While active Ethernet is a very important technology for providing high-bandwidth symmetrical services, articles that are so obviously skewed, and include less than credible statements to make a point, undermine the credibility of the technology and your magazine for readers.
There must be some way that you can review articles submitted by manufacturers to assure that they are accurate enough not to discredit your magazine prior to publication.
AT&T Labs, Birmingham, AL
Dear Mr. Jackson
Thank you for your comments.
1. The numbers regarding the bandwidth requirements for HDTV were taken from market research by RVA Render & Associates.
2. GPON canâ��t really provide more than 60 Mbits/sec in optimal deployments. Weâ��ve heard it from vendors as well as from customers who are deploying PON. While it is true that dynamic bandwidth allocation capabilities are part of the standard, it will only enable the network to get to more efficient performance (mostly on the uplink), but will not allow giving 10M to one customer and 1 gig to another when both are using the same network elements.
This is something that can be done easily with active Ethernet. Moreover, the biggest advantage for dynamic bandwidth allocations is in its ability to improve upstream bandwidth utilization, which is obviously a problem for PONâ��s very limited uplink. It only emphasizes the advantage of active Ethernet with its symmetrical nature and amount of bandwidth that can be provided (up to 100M or even 1 gig or 10 gig).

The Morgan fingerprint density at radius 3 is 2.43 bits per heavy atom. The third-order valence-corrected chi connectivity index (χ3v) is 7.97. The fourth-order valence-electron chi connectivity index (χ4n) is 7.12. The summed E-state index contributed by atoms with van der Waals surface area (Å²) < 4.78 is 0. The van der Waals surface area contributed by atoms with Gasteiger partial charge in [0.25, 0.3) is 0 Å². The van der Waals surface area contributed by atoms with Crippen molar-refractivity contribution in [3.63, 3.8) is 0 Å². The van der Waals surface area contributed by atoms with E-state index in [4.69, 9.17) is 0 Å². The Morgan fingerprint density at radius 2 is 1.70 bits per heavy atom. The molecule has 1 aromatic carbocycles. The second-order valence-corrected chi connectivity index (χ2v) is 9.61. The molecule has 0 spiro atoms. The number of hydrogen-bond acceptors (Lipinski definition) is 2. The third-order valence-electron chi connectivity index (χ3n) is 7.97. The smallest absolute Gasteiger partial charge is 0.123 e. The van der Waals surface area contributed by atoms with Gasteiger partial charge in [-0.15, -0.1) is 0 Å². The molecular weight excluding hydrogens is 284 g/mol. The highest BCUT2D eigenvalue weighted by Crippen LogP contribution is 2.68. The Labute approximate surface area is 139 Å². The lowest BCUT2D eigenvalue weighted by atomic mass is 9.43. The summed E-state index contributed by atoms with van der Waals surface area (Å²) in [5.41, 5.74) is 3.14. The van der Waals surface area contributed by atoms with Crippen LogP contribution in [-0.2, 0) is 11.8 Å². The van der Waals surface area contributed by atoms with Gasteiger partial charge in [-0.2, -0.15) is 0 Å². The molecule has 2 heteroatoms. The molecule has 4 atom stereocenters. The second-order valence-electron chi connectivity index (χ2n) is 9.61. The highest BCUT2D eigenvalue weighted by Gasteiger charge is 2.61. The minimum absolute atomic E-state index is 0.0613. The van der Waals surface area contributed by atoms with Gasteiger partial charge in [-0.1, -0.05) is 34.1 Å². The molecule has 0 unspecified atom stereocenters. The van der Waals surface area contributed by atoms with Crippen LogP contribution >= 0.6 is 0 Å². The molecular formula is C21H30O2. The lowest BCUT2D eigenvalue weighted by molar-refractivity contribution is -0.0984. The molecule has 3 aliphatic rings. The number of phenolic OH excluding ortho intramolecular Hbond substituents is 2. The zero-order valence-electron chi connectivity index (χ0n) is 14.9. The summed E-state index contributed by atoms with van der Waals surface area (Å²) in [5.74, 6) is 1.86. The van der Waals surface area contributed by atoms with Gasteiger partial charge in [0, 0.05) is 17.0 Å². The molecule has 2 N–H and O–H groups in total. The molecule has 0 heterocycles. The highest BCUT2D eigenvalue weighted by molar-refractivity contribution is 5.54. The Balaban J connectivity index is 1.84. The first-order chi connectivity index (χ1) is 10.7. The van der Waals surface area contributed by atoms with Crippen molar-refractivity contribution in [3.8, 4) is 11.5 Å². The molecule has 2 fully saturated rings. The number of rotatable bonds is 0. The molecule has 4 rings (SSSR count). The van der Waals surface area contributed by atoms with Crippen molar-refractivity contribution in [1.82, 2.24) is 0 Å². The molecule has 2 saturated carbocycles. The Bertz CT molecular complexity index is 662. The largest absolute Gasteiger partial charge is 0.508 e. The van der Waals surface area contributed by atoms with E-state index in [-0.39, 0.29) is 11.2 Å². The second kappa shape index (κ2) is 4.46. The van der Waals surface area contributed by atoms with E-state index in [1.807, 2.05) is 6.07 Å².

3. If I gave the impression that â��32 to 64 times more fiber [is] required for active Ethernet alternatives in portions of the access network,â�� it was by no means the intention. Active Ethernet uses the same amount of fiber as PON. In that paragraph, I was only suggesting that those fibers that you had mentioned were placed â��for future known or forecasted requirementsâ�� can now (as the future is already here) be used in order to give customers higher-quality service than can be achieved with PON using Active Ethernet. The service provider, even those who have chosen PON as their technology of choice, can use their existing infrastructure to offer these customersâ��which are typically also the higher-paying customers (high-end users and businesses)â��new high-bandwidth services. It is true that the service provider can choose to keep it for â��future known or forecasted requirements,â�� but then it will lead its high-end customer to seek out alternative service providers.
While there are advantages and disadvantages for every technology, we believe that active Ethernet is a superior technology over PON. Although PON is more widely known to people because some major carriers are deploying it, we think it is highly important to enlighten Lightwaveâ��s audience with all the great assets that active Ethernet has to offer. We believe that the information that weâ��ve written in the article accurately reflects this point of view.